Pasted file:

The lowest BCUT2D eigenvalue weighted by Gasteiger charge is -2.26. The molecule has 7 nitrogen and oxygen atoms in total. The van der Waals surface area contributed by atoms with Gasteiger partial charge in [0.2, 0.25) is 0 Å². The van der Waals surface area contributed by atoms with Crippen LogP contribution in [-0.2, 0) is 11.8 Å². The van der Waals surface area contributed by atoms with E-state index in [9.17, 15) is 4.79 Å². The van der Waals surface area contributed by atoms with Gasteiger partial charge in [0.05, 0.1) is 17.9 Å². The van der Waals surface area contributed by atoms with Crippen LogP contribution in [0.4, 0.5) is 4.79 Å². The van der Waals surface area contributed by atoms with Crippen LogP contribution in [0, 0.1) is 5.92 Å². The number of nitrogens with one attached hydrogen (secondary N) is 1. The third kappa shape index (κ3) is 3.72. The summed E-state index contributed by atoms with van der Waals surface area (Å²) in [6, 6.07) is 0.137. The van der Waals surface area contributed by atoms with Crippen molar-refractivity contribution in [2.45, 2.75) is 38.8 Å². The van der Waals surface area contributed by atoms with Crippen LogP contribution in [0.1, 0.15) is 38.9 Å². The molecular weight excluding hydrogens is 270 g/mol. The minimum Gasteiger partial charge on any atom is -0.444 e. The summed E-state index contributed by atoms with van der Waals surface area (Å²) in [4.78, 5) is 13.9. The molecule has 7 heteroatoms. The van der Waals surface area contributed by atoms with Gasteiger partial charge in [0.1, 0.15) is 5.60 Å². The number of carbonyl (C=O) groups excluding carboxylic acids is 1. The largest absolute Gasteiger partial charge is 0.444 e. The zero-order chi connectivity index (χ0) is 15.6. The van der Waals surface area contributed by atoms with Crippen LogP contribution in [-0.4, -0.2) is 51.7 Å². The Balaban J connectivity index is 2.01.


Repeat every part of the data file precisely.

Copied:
The lowest BCUT2D eigenvalue weighted by Gasteiger charge is -2.26. The molecule has 7 nitrogen and oxygen atoms in total. The van der Waals surface area contributed by atoms with Gasteiger partial charge in [0.2, 0.25) is 0 Å². The van der Waals surface area contributed by atoms with Crippen LogP contribution in [-0.2, 0) is 11.8 Å². The van der Waals surface area contributed by atoms with E-state index in [9.17, 15) is 4.79 Å². The van der Waals surface area contributed by atoms with Gasteiger partial charge in [0.05, 0.1) is 17.9 Å². The van der Waals surface area contributed by atoms with Crippen LogP contribution in [0.4, 0.5) is 4.79 Å². The van der Waals surface area contributed by atoms with Crippen LogP contribution in [0, 0.1) is 5.92 Å². The number of nitrogens with one attached hydrogen (secondary N) is 1. The third kappa shape index (κ3) is 3.72. The summed E-state index contributed by atoms with van der Waals surface area (Å²) in [6, 6.07) is 0.137. The van der Waals surface area contributed by atoms with Crippen molar-refractivity contribution in [2.45, 2.75) is 38.8 Å². The van der Waals surface area contributed by atoms with Crippen LogP contribution in [0.1, 0.15) is 38.9 Å². The molecular weight excluding hydrogens is 270 g/mol. The minimum Gasteiger partial charge on any atom is -0.444 e. The summed E-state index contributed by atoms with van der Waals surface area (Å²) in [4.78, 5) is 13.9. The molecule has 7 heteroatoms. The van der Waals surface area contributed by atoms with Gasteiger partial charge in [0.1, 0.15) is 5.60 Å². The number of carbonyl (C=O) groups excluding carboxylic acids is 1. The largest absolute Gasteiger partial charge is 0.444 e. The zero-order chi connectivity index (χ0) is 15.6. The van der Waals surface area contributed by atoms with Crippen LogP contribution in [-0.4, -0.2) is 51.7 Å². The Balaban J connectivity index is 2.01.